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Oak logs

Hardwood11

It is going to be a good fall!
Oak logs....

Still good value for white or red oak logs.

Any sales lately?
 
Last edited:

Rut Nut

RUT_NUT
We just marked trees for sale and sent out bids today. Used a forester to help pick trees and measure them. He said white oak and walnut are strong but red oak way down and not advisable to sell reds at this time.
 

Sligh1

Administrator
Staff member
We just marked trees for sale and sent out bids today. Used a forester to help pick trees and measure them. He said white oak and walnut are strong but red oak way down and not advisable to sell reds at this time.
I may have missed some peaks in there or "above normal prices" but I don't recall one time in the last 15 years or so that red oak was ever bringing "good $". For 15 years (I'm sure that would go many decades back) with some highs and lows - walnut & white oak have always been "strong". The only tree I've personally seen with volititity is SILVER MAPLE. Roughly recalling lows of .20 cents a board foot and man, I think it got to maybe .75-.90 cents a board foot (something high - just a guess). Big fluctuations. Mainly due to demand from furniture makers like "lazy boy chairs" using in their chairs.
I'd still baby reds and let them grow (yes, more will die out and hollow vs whites due to much shorter life span & faster growth) - market probably get "decent" and as long as pulling them before hollow- could have a decent sale.
Some markets that could swing up someday, who knows..... pallet wood like cottonwood or any big junk tree, big straight shagbarj hickories (I never seen em worth squat but that could change or find niche market- for example: they sometimes sell as "pecan" cabinet wood"). Cherry strong if mature & big.

Man- if I could get guys to cut out all my absolute big stuff with no wildlife value, love it!!!: elm, cottonwood, bitterbut, Shagbarks that are ready, big locust (ha!), etc. love to be rid of em if I could magically limit damage to other nice trees.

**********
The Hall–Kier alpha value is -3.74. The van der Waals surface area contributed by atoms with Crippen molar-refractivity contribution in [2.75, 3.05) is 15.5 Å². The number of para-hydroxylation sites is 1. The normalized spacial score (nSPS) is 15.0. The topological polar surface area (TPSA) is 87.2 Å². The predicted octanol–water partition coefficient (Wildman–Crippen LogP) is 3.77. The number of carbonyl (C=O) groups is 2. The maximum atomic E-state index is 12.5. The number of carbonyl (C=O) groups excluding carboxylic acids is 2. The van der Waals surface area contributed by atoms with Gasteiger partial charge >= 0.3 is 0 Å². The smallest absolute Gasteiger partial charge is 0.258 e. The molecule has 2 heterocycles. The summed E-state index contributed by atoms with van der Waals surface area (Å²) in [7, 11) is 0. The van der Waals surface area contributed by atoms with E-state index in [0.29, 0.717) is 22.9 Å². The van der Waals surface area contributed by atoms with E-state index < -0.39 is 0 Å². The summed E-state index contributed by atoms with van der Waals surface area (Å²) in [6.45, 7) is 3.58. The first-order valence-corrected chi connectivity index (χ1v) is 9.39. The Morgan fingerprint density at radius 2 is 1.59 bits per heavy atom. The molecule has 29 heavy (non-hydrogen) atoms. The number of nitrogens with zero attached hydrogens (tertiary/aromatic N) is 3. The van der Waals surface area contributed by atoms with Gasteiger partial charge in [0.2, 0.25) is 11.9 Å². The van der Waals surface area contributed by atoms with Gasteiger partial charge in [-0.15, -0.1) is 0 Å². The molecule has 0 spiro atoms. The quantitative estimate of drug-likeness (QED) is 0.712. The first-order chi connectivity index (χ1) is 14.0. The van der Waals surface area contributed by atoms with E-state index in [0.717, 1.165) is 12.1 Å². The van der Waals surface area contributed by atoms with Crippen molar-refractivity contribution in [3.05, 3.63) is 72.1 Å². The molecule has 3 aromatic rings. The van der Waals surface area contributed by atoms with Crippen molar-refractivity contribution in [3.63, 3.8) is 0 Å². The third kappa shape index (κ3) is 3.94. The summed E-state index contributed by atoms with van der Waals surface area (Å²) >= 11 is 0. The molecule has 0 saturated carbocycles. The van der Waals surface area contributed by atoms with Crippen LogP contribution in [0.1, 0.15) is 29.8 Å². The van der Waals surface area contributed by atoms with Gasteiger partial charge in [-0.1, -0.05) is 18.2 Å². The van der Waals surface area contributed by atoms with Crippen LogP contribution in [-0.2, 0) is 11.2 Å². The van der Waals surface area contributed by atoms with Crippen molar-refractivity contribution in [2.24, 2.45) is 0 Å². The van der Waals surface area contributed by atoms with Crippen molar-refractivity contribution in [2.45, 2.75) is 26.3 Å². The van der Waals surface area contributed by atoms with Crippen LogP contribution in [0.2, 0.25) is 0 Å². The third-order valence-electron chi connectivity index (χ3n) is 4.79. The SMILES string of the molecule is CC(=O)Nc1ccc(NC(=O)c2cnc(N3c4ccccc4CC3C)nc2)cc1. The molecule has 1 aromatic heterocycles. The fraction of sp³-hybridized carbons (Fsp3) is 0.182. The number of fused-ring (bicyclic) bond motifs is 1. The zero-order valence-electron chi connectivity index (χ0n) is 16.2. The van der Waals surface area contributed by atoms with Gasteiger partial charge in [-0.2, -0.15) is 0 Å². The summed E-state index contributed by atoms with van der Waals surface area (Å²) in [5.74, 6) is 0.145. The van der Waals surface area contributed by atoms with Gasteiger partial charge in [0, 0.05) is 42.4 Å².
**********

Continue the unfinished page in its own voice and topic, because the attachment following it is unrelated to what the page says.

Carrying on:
Rut Nut

RUT_NUT
We are planning on trying to make a deal with the winning bidder to take all ash trees they want and pay us extra for them. We have emerald ash borer in our timber and will lose them all in a few years. We measured one ash tree 34" diameter 2 logs long.
 

Hardwood11

It is going to be a good fall!
We are planning on trying to make a deal with the winning bidder to take all ash trees they want and pay us extra for them. We have emerald ash borer in our timber and will lose them all in a few years. We measured one ash tree 34" diameter 2 logs long.

Is there much of a market for ash. I have some big straight ash trees in MN, they pack on the board feet. Never checked up here, some guys like ash for flooring.
 

Fishbonker

Life Member
We are planning on trying to make a deal with the winning bidder to take all ash trees they want and pay us extra for them. We have emerald ash borer in our timber and will lose them all in a few years. We measured one ash tree 34" diameter 2 logs long.

That would make a lot of Louisville Sluggers.
 

hans1

Active Member